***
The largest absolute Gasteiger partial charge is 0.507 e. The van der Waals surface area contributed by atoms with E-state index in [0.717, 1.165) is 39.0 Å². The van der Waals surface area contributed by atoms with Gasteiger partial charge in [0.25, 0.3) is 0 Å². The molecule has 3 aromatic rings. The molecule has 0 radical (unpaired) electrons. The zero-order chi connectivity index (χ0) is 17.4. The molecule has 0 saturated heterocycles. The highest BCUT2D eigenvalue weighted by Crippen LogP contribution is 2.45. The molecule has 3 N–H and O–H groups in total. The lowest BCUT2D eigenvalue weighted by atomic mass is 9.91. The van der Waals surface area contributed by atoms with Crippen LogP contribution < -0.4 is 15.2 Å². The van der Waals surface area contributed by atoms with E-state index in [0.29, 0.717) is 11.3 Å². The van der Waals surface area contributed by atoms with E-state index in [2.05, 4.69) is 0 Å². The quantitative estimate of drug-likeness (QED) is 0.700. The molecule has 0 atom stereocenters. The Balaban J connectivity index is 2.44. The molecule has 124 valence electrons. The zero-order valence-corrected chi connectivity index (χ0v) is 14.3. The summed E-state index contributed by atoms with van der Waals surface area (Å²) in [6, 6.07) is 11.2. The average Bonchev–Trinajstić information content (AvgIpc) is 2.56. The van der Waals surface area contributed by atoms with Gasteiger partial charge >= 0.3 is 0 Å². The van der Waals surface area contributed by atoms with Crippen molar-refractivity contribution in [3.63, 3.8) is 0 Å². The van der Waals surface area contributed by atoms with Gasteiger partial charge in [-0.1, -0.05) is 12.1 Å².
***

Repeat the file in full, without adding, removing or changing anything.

The largest absolute Gasteiger partial charge is 0.507 e. The van der Waals surface area contributed by atoms with E-state index in [0.717, 1.165) is 39.0 Å². The van der Waals surface area contributed by atoms with Gasteiger partial charge in [0.25, 0.3) is 0 Å². The molecule has 3 aromatic rings. The molecule has 0 radical (unpaired) electrons. The zero-order chi connectivity index (χ0) is 17.4. The molecule has 0 saturated heterocycles. The highest BCUT2D eigenvalue weighted by Crippen LogP contribution is 2.45. The molecule has 3 N–H and O–H groups in total. The lowest BCUT2D eigenvalue weighted by atomic mass is 9.91. The van der Waals surface area contributed by atoms with Crippen LogP contribution < -0.4 is 15.2 Å². The van der Waals surface area contributed by atoms with E-state index in [0.29, 0.717) is 11.3 Å². The van der Waals surface area contributed by atoms with E-state index in [2.05, 4.69) is 0 Å². The quantitative estimate of drug-likeness (QED) is 0.700. The molecule has 0 atom stereocenters. The Balaban J connectivity index is 2.44. The molecule has 124 valence electrons. The zero-order valence-corrected chi connectivity index (χ0v) is 14.3. The summed E-state index contributed by atoms with van der Waals surface area (Å²) in [6, 6.07) is 11.2. The average Bonchev–Trinajstić information content (AvgIpc) is 2.56. The van der Waals surface area contributed by atoms with Gasteiger partial charge >= 0.3 is 0 Å². The van der Waals surface area contributed by atoms with Crippen molar-refractivity contribution in [3.63, 3.8) is 0 Å². The van der Waals surface area contributed by atoms with Gasteiger partial charge in [-0.1, -0.05) is 12.1 Å².